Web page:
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Make An Impression

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Must have a good location when selling your HOME

Add seasonal flowers for curb appeal

One thing is common among all properties that receive multiple offers these days: the home is in a good location. Location is nearly always what drives homebuyers in their search. Before considering price, number of bedrooms or size of home, a buyer looks for location.

If your home is on a busy street, not in the best school district or near a freeway on/off ramp, chances are you won’t receive the kind of activity that a well-located home would. In that case, work closely with your agent to price the home correctly.

Must be priced right

Buyers in any market look for perceived value. Homes priced 10 percent (or more) over their market value won’t get noticed. Pricing isn’t an exact science, and it’s nearly impossible to pin a precise number to a home until buyer and seller sign a contract and close. Then, the price officially becomes the home’s market value. Until that time, agents can provide sellers with a value range. Have a good location? Does your home show well? Are you in a strong sellers’ market? Price your home on the bottom of that price range and you’ll be sure to attract buyers — and possibly multiple offers.

Must show well

A generation ago, sellers simply did some deep cleaning and maybe some de-cluttering before their first open house. Presentation wasn’t as important then as it is today, given online listings. More buyers today develop an emotional connection to a home. They want to imagine themselves in your home and not feel like they’re a guest. What does that mean? Appeal to the masses. If you have a good location and you plan to price your home realistically, then you need to make sure you give buyers what they want. If you can afford it, make cosmetic upgrades; invest in some staging and work to turn your home into a “product.” Emotionally disconnect from your home and try to see it more objectively.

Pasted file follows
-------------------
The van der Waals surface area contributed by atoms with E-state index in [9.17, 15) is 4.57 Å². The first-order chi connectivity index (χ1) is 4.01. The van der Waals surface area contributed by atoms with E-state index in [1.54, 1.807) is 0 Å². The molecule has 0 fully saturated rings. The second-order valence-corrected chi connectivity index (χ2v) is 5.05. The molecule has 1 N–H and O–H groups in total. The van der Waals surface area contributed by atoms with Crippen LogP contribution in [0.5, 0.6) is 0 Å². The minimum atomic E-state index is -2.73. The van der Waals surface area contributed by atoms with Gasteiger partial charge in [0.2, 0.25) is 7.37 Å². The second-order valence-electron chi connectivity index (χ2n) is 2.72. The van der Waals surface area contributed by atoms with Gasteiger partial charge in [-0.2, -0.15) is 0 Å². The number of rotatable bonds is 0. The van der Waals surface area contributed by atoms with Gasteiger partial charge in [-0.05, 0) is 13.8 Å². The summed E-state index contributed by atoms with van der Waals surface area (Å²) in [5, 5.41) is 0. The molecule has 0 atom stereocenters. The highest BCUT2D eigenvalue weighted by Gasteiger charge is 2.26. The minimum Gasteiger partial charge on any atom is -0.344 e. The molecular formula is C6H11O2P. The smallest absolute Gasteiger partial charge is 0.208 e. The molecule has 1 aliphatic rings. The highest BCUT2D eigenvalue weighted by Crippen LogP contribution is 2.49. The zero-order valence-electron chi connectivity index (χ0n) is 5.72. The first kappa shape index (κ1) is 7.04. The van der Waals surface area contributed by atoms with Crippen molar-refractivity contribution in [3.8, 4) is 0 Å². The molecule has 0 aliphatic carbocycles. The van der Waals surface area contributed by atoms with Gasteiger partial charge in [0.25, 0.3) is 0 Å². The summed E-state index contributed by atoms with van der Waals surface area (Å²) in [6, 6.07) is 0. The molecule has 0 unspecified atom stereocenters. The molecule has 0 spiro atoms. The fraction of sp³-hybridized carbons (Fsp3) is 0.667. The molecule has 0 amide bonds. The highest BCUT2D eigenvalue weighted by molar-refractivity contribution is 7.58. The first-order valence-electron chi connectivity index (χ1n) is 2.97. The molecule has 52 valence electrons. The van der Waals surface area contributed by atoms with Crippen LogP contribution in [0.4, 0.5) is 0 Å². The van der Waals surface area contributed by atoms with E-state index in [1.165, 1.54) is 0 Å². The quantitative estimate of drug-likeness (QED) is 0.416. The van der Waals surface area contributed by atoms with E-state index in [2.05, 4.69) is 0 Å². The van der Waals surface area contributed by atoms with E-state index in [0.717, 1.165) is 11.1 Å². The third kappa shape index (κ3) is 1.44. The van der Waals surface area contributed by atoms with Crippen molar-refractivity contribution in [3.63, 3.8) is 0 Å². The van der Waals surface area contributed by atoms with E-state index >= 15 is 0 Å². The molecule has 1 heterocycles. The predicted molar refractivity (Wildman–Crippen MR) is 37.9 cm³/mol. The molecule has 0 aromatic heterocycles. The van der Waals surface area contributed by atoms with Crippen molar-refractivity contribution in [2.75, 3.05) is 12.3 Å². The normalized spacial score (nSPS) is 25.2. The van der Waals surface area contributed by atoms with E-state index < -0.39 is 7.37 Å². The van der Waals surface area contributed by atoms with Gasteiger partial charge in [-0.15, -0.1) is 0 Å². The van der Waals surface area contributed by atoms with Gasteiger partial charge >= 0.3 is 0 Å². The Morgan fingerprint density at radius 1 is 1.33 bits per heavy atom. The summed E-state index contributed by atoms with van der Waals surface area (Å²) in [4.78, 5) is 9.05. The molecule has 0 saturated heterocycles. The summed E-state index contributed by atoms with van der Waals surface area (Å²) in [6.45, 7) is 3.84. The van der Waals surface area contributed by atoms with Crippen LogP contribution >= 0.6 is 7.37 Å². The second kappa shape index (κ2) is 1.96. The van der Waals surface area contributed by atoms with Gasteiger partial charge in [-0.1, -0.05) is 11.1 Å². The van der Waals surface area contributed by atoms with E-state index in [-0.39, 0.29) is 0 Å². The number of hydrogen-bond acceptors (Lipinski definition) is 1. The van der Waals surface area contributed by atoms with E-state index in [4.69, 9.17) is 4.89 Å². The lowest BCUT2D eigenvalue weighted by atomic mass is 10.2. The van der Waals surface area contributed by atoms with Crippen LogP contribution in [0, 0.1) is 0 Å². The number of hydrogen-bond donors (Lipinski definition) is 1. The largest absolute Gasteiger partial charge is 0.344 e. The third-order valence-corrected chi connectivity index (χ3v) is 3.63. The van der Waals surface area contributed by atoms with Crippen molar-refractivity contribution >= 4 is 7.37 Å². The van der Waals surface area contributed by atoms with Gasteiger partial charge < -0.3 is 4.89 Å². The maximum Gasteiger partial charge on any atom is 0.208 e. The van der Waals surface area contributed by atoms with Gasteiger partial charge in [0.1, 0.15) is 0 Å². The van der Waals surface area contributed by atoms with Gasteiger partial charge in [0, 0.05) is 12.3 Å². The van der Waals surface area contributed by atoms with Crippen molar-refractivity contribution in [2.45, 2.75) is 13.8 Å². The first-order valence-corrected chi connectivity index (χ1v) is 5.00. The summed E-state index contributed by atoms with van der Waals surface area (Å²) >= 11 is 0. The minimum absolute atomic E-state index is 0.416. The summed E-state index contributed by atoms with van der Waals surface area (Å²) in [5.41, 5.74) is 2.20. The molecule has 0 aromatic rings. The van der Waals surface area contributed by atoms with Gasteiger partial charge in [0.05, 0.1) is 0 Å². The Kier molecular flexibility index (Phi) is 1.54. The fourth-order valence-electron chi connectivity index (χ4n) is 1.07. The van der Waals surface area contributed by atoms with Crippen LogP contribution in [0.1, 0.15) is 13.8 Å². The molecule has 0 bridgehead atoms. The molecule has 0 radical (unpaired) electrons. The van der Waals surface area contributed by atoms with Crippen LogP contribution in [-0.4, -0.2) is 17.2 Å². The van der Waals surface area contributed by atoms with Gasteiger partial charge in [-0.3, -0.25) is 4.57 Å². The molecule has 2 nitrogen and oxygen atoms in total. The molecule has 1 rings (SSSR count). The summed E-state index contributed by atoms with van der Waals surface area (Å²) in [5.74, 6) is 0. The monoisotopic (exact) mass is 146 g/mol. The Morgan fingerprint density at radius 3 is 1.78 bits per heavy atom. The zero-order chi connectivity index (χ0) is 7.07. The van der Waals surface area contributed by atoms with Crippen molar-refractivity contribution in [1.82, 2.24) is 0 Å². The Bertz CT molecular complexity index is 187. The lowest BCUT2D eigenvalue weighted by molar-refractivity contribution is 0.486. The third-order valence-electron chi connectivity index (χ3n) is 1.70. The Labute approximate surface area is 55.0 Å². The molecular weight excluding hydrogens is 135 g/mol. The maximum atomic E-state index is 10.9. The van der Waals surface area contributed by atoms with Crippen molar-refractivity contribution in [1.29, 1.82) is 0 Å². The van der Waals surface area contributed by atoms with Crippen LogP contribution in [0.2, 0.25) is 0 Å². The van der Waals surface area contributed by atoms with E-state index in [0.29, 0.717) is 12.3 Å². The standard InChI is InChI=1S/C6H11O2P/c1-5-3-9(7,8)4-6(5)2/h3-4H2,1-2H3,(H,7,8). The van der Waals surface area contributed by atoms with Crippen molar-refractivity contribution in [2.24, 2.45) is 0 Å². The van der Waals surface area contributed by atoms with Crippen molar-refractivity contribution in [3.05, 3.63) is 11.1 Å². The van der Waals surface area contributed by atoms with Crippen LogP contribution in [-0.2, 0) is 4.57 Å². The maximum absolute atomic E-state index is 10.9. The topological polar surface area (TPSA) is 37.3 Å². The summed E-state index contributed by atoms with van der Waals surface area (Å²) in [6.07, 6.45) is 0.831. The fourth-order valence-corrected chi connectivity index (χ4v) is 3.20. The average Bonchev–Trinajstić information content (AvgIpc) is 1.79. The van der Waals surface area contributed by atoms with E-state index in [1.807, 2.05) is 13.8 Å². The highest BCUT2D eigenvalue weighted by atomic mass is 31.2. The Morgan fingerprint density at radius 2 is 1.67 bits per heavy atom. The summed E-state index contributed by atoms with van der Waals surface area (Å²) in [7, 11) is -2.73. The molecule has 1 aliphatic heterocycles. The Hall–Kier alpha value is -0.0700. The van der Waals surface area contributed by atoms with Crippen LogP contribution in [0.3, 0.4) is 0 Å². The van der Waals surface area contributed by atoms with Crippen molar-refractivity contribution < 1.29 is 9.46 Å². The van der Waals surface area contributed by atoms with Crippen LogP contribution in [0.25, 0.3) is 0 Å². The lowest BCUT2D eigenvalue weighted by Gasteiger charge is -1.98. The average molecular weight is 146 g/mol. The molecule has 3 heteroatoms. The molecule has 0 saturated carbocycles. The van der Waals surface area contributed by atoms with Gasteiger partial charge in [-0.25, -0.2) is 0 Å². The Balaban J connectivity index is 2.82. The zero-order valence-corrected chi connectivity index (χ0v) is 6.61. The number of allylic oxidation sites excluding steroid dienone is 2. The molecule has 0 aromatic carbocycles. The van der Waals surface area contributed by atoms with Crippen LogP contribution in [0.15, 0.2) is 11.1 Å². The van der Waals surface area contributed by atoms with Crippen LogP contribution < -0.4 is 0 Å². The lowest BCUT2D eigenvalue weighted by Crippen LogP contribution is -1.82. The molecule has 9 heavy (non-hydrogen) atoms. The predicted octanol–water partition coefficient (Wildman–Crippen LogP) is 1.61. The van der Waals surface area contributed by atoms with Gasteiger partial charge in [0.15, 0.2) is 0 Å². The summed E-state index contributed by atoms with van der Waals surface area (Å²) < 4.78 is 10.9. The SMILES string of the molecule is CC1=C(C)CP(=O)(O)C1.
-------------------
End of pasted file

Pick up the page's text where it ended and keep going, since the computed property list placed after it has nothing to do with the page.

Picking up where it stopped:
Plan on having the home in perfect condition for the photo shoot. A buyer’s first impression of your home likely will be via the Internet or an email from their agent. Make them want to step inside. The more buyers you attract to your home, the more activity.

Know your market

Don’t assume that national trends apply to your region, city or neighborhood. If you’re not in a strong sellers’ market or you spend a fortune on last-minute upgrades, you could be in for a giant surprise. Just because you hear about bidding wars and multiple offers on the news doesn’t mean that applies to your area. Home selling is like the stock market it is goes up, down and can have a bit of a lull when interest rates go up and what is happening in the news for your area and even around the world.